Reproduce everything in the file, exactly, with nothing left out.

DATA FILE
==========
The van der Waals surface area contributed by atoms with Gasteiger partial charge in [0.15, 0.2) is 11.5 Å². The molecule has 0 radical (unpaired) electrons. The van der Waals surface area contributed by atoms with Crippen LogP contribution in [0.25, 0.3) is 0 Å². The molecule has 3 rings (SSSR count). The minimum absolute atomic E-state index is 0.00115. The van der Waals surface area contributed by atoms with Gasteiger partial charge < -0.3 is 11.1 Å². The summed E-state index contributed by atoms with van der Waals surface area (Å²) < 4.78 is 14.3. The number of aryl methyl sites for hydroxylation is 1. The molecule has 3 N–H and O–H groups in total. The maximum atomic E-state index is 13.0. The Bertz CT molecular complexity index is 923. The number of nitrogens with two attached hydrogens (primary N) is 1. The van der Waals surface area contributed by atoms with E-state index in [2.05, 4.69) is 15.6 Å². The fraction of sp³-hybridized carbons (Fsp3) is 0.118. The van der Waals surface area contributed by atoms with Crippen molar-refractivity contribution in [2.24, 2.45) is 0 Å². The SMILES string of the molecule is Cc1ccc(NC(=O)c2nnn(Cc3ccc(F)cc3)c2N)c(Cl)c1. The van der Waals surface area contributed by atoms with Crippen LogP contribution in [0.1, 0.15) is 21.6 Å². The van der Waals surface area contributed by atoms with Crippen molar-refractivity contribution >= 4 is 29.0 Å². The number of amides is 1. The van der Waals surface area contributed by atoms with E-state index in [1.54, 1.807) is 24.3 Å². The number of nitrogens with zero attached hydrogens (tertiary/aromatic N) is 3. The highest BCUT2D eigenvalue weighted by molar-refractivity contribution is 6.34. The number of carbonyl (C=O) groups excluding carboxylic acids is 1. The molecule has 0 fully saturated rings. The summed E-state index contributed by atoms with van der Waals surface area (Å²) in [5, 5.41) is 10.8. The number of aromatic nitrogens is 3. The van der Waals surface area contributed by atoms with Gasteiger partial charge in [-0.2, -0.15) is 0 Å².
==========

The van der Waals surface area contributed by atoms with Gasteiger partial charge in [0.15, 0.2) is 11.5 Å². The molecule has 0 radical (unpaired) electrons. The van der Waals surface area contributed by atoms with Crippen LogP contribution in [0.25, 0.3) is 0 Å². The molecule has 3 rings (SSSR count). The minimum absolute atomic E-state index is 0.00115. The van der Waals surface area contributed by atoms with Gasteiger partial charge < -0.3 is 11.1 Å². The summed E-state index contributed by atoms with van der Waals surface area (Å²) < 4.78 is 14.3. The number of aryl methyl sites for hydroxylation is 1. The molecule has 3 N–H and O–H groups in total. The maximum atomic E-state index is 13.0. The Bertz CT molecular complexity index is 923. The number of nitrogens with two attached hydrogens (primary N) is 1. The van der Waals surface area contributed by atoms with E-state index in [2.05, 4.69) is 15.6 Å². The fraction of sp³-hybridized carbons (Fsp3) is 0.118. The van der Waals surface area contributed by atoms with Crippen molar-refractivity contribution in [2.24, 2.45) is 0 Å². The SMILES string of the molecule is Cc1ccc(NC(=O)c2nnn(Cc3ccc(F)cc3)c2N)c(Cl)c1. The van der Waals surface area contributed by atoms with Crippen LogP contribution in [0.1, 0.15) is 21.6 Å². The van der Waals surface area contributed by atoms with Crippen molar-refractivity contribution >= 4 is 29.0 Å². The number of amides is 1. The van der Waals surface area contributed by atoms with E-state index in [1.54, 1.807) is 24.3 Å². The number of nitrogens with zero attached hydrogens (tertiary/aromatic N) is 3. The highest BCUT2D eigenvalue weighted by molar-refractivity contribution is 6.34. The number of carbonyl (C=O) groups excluding carboxylic acids is 1. The molecule has 0 fully saturated rings. The summed E-state index contributed by atoms with van der Waals surface area (Å²) in [5, 5.41) is 10.8. The number of aromatic nitrogens is 3. The van der Waals surface area contributed by atoms with Gasteiger partial charge in [-0.2, -0.15) is 0 Å².